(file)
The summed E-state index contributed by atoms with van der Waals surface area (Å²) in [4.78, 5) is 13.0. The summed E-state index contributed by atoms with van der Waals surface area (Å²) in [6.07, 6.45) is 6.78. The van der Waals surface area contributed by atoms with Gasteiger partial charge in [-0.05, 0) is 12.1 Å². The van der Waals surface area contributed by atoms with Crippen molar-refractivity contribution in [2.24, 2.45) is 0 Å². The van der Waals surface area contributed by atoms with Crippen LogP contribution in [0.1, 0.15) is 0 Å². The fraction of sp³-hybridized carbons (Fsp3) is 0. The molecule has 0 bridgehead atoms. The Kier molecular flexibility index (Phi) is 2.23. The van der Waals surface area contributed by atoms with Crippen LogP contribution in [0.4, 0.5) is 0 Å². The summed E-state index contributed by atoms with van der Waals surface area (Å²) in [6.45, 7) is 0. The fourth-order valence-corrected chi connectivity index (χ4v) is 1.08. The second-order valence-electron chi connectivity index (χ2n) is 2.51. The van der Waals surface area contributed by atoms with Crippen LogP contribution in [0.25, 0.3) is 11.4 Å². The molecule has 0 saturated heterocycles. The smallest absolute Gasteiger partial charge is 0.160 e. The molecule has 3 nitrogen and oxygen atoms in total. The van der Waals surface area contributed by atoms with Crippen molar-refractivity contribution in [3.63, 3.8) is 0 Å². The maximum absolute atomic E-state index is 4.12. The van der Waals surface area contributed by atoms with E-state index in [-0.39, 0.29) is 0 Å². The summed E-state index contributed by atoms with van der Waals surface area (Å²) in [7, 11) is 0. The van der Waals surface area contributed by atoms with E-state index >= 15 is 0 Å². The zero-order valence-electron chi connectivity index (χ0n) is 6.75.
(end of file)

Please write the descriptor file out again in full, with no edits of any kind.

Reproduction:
The summed E-state index contributed by atoms with van der Waals surface area (Å²) in [4.78, 5) is 13.0. The summed E-state index contributed by atoms with van der Waals surface area (Å²) in [6.07, 6.45) is 6.78. The van der Waals surface area contributed by atoms with Gasteiger partial charge in [-0.05, 0) is 12.1 Å². The van der Waals surface area contributed by atoms with Crippen molar-refractivity contribution in [2.24, 2.45) is 0 Å². The van der Waals surface area contributed by atoms with Crippen LogP contribution in [0.1, 0.15) is 0 Å². The fraction of sp³-hybridized carbons (Fsp3) is 0. The molecule has 0 bridgehead atoms. The Kier molecular flexibility index (Phi) is 2.23. The van der Waals surface area contributed by atoms with Crippen LogP contribution in [0.4, 0.5) is 0 Å². The summed E-state index contributed by atoms with van der Waals surface area (Å²) in [6.45, 7) is 0. The fourth-order valence-corrected chi connectivity index (χ4v) is 1.08. The second-order valence-electron chi connectivity index (χ2n) is 2.51. The van der Waals surface area contributed by atoms with Crippen LogP contribution in [0.25, 0.3) is 11.4 Å². The molecule has 0 saturated heterocycles. The smallest absolute Gasteiger partial charge is 0.160 e. The molecule has 3 nitrogen and oxygen atoms in total. The van der Waals surface area contributed by atoms with Crippen molar-refractivity contribution in [3.63, 3.8) is 0 Å². The maximum absolute atomic E-state index is 4.12. The van der Waals surface area contributed by atoms with E-state index in [-0.39, 0.29) is 0 Å². The summed E-state index contributed by atoms with van der Waals surface area (Å²) in [7, 11) is 0. The van der Waals surface area contributed by atoms with E-state index >= 15 is 0 Å². The zero-order valence-electron chi connectivity index (χ0n) is 6.75.